memory, cultic, innovation and Shannon-Henderson, Power Play in Latin Love Elegy and its Multiple Forms of Continuity in Ovid’s (2019) 179
memory, cultic, revival and Shannon-Henderson, Power Play in Latin Love Elegy and its Multiple Forms of Continuity in Ovid’s (2019) 240
memory, cultic Shannon-Henderson, Power Play in Latin Love Elegy and its Multiple Forms of Continuity in Ovid’s (2019) 177
metellus, l. Shannon-Henderson, Power Play in Latin Love Elegy and its Multiple Forms of Continuity in Ovid’s (2019) 145, 146
nero (emperor) Shannon-Henderson, Power Play in Latin Love Elegy and its Multiple Forms of Continuity in Ovid’s (2019) 250
nero (son of germanicus) Shannon-Henderson, Power Play in Latin Love Elegy and its Multiple Forms of Continuity in Ovid’s (2019) 177
otho Shannon-Henderson, Power Play in Latin Love Elegy and its Multiple Forms of Continuity in Ovid’s (2019) 250
petra brothers Shannon-Henderson, Power Play in Latin Love Elegy and its Multiple Forms of Continuity in Ovid’s (2019) 240
pisonian conspiracy Shannon-Henderson, Power Play in Latin Love Elegy and its Multiple Forms of Continuity in Ovid’s (2019) 250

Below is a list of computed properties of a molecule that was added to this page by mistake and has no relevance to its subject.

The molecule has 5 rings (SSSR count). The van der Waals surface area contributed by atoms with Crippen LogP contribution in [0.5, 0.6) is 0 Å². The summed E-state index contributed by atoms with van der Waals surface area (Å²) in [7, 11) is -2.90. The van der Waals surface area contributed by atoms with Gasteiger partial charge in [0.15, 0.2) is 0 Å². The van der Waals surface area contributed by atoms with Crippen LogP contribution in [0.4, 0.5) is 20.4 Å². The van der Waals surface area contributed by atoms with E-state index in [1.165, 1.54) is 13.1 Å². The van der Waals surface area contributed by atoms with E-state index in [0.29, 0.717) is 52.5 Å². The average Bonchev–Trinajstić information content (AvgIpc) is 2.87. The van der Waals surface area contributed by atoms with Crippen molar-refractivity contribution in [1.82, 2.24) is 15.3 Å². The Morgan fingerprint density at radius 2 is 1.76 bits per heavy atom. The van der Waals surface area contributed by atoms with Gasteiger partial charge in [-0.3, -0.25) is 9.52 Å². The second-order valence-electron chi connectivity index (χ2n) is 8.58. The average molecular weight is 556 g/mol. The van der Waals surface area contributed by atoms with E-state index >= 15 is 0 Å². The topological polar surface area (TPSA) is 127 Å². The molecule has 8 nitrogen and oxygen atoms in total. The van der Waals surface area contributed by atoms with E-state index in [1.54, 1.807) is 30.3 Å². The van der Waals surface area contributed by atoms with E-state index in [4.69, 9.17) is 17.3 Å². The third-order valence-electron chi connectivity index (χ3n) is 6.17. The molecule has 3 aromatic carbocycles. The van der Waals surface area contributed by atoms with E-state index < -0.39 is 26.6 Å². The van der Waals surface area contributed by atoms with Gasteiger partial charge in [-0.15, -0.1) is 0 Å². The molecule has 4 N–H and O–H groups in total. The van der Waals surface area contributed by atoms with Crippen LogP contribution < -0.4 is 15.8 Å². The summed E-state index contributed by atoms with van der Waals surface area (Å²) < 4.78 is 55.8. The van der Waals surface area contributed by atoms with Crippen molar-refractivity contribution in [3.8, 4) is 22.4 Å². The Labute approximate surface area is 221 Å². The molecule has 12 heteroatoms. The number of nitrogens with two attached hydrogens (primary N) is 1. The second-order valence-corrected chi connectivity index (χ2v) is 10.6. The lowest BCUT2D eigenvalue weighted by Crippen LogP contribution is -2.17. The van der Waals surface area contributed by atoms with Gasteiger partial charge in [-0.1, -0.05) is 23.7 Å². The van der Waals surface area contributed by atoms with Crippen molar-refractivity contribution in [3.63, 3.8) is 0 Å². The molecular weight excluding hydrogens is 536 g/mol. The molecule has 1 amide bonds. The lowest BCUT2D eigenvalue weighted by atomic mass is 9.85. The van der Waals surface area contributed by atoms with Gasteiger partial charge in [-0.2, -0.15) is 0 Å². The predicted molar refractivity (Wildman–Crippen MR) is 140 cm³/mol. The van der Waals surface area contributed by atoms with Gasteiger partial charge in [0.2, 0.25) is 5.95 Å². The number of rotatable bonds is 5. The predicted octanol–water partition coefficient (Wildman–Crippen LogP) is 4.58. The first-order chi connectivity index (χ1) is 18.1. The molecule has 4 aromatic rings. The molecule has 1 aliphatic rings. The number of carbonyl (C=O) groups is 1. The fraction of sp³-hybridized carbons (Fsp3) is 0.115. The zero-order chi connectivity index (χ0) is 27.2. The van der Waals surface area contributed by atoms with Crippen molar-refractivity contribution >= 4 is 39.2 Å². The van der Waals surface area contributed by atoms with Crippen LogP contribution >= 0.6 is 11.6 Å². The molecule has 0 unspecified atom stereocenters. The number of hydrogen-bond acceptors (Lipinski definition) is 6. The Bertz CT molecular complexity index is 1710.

pontifex/pontifices Shannon-Henderson, Power Play in Latin Love Elegy and its Multiple Forms of Continuity in Ovid’s (2019) 147, 250
pontifex maximus, emperor as Shannon-Henderson, Power Play in Latin Love Elegy and its Multiple Forms of Continuity in Ovid’s (2019) 145, 146
pontifex maximus Shannon-Henderson, Power Play in Latin Love Elegy and its Multiple Forms of Continuity in Ovid’s (2019) 145
postumius albinus, a. Shannon-Henderson, Power Play in Latin Love Elegy and its Multiple Forms of Continuity in Ovid’s (2019) 145, 146
prayer Shannon-Henderson, Power Play in Latin Love Elegy and its Multiple Forms of Continuity in Ovid’s (2019) 61
precedents in religious decision-making Shannon-Henderson, Power Play in Latin Love Elegy and its Multiple Forms of Continuity in Ovid’s (2019) 146, 179, 223
priests, (mis-)appointments Davies, Rome's Religious History: Livy, Tacitus and Ammianus on their Gods (2004) 192
priests and priesthoods Shannon-Henderson, Power Play in Latin Love Elegy and its Multiple Forms of Continuity in Ovid’s (2019) 145, 146, 147
prodigies Shannon-Henderson, Power Play in Latin Love Elegy and its Multiple Forms of Continuity in Ovid’s (2019) 223, 240
prophecy Shannon-Henderson, Power Play in Latin Love Elegy and its Multiple Forms of Continuity in Ovid’s (2019) 223
provinces and provincials Shannon-Henderson, Power Play in Latin Love Elegy and its Multiple Forms of Continuity in Ovid’s (2019) 179
quindecimviri Shannon-Henderson, Power Play in Latin Love Elegy and its Multiple Forms of Continuity in Ovid’s (2019) 223